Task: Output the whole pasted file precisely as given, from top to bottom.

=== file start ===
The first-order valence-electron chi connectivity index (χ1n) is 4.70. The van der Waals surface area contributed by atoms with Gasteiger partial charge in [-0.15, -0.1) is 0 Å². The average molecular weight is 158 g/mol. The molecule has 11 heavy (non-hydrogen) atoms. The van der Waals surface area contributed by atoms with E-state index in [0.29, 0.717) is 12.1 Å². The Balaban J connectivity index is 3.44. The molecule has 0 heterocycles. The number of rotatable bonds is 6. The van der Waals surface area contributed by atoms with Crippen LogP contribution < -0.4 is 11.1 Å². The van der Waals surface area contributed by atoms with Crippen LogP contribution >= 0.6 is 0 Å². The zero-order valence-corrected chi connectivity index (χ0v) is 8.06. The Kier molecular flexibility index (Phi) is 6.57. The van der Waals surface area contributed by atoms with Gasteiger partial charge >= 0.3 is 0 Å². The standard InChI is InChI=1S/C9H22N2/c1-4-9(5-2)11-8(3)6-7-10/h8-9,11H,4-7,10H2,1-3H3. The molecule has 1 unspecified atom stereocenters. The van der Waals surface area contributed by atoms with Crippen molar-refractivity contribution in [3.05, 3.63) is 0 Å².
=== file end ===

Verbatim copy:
The first-order valence-electron chi connectivity index (χ1n) is 4.70. The van der Waals surface area contributed by atoms with Gasteiger partial charge in [-0.15, -0.1) is 0 Å². The average molecular weight is 158 g/mol. The molecule has 11 heavy (non-hydrogen) atoms. The van der Waals surface area contributed by atoms with E-state index in [0.29, 0.717) is 12.1 Å². The Balaban J connectivity index is 3.44. The molecule has 0 heterocycles. The number of rotatable bonds is 6. The van der Waals surface area contributed by atoms with Crippen LogP contribution < -0.4 is 11.1 Å². The van der Waals surface area contributed by atoms with Crippen LogP contribution >= 0.6 is 0 Å². The zero-order valence-corrected chi connectivity index (χ0v) is 8.06. The Kier molecular flexibility index (Phi) is 6.57. The van der Waals surface area contributed by atoms with Gasteiger partial charge >= 0.3 is 0 Å². The standard InChI is InChI=1S/C9H22N2/c1-4-9(5-2)11-8(3)6-7-10/h8-9,11H,4-7,10H2,1-3H3. The molecule has 1 unspecified atom stereocenters. The van der Waals surface area contributed by atoms with Crippen molar-refractivity contribution in [3.05, 3.63) is 0 Å².